More than 50 years of service to Māori visual art was acknowledged when artist Sandy Adsett was conferred with an honorary doctorate at graduation ceremonies in Palmerston North today.
Mr Adsett, Ngati Pahauwera, graduated with a Master of Māori Visual Arts (MVMA) from Massey University in 2006.
Trained as an arts specialist for the Department of Education’s Advisory service, he was involved in the implementation of a new Māori Arts focus being introduced into the 1961 schools art syllabus.
In 1993 he was appointed principal tutor at Tairawhiti Polytechnic in Gisborne, developing a wananga approach for a more contemporary style of Maori arts programme for Toihoukura School of Maori Visual Arts. He returned to his Ngati Kahungunu roots in 2002, setting up the Toimairangi School of Māori Visual Culture within Te Wananga o Aotearoa in Hastings.
Throughout, and fuelled by Māori renaissance of the 1980s that was happening on marae, within the community and in art galleries, his own creative practice remained firmly focussed on attending and retaining the art images of his culture.
Described as a true exponent of merging the traditional with contemporary overlays, he is particularly influenced by the design of kowhaiwhai – rafter patterns, with his intricate layers of flat acrylic on board immediately recognisable to arts enthusiasts.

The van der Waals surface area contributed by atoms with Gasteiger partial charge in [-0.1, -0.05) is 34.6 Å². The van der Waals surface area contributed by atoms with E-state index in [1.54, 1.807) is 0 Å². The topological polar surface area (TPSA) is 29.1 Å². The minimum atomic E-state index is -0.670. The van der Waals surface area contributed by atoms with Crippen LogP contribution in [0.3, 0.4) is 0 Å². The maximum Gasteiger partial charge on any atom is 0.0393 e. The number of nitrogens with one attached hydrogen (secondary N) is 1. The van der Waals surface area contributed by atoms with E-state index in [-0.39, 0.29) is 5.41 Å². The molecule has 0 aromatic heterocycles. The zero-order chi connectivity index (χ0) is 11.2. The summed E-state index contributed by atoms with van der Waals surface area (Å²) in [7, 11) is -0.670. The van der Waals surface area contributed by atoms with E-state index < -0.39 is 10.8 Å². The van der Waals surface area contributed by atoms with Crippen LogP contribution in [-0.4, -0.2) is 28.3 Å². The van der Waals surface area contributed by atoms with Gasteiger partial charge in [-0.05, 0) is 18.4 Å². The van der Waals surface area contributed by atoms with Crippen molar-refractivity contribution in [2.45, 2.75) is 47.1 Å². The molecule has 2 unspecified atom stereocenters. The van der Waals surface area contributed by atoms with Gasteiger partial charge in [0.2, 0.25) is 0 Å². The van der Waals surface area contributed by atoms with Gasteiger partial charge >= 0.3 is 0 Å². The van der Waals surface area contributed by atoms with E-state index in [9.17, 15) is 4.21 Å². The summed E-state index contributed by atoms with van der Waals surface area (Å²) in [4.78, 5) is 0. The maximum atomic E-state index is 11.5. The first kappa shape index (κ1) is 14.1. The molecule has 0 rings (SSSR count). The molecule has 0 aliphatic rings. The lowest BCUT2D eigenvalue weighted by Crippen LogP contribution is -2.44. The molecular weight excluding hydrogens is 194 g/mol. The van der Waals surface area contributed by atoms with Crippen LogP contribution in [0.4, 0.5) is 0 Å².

Mr Adsett was made a Member of the New Zealand Order of Merit for his services to art in 2005 – the year before his own MMVA graduation from Massey University.
“The requirements of the MMVA in having to engage in historical research, two solo exhibitions and documentations were the challenges that attracted me to the course. Things that I might never have otherwise done,” he says. He completed the course under the tutelage of Professor of Maori Visual Arts Bob Jahnke. A close friend of Mr Adsett’s from his boarding school days at Te Aute College, is former Massey University Deputy Vice-Chancellor Professor Emeritus Sir Mason Durie.
Mr Adsett sees the honorary doctorate in Fine Arts as recognition to the many who have supported him in his work and studies.
“To me the doctorate also shows that Massey University positively acknowledges the importance of cultural arts identity in Aotearoa by offering programmes like the Master of Māori Visual Arts, one of our highest forms of academic achievement in Māori visual art. I respect that.”
While he respects all forms of artistic discipline, nearing age 80 there is one he remains passionate about. “Definitely painting. I like being confronted with the challenges that Maori compositions, design and colour still gives me”.
Currently teaching an art degree in Māori visual art at Te Wananaga o Aotearoa, he will be considering a time when he will hang up his own paintbrush.
“However, I’m enjoying teaching. So, while the energy is still there, and students continue to respond positively, we will see.
But I do look forward to spending more time in my own studio “
Click here to watch a live stream of each graduation ceremony.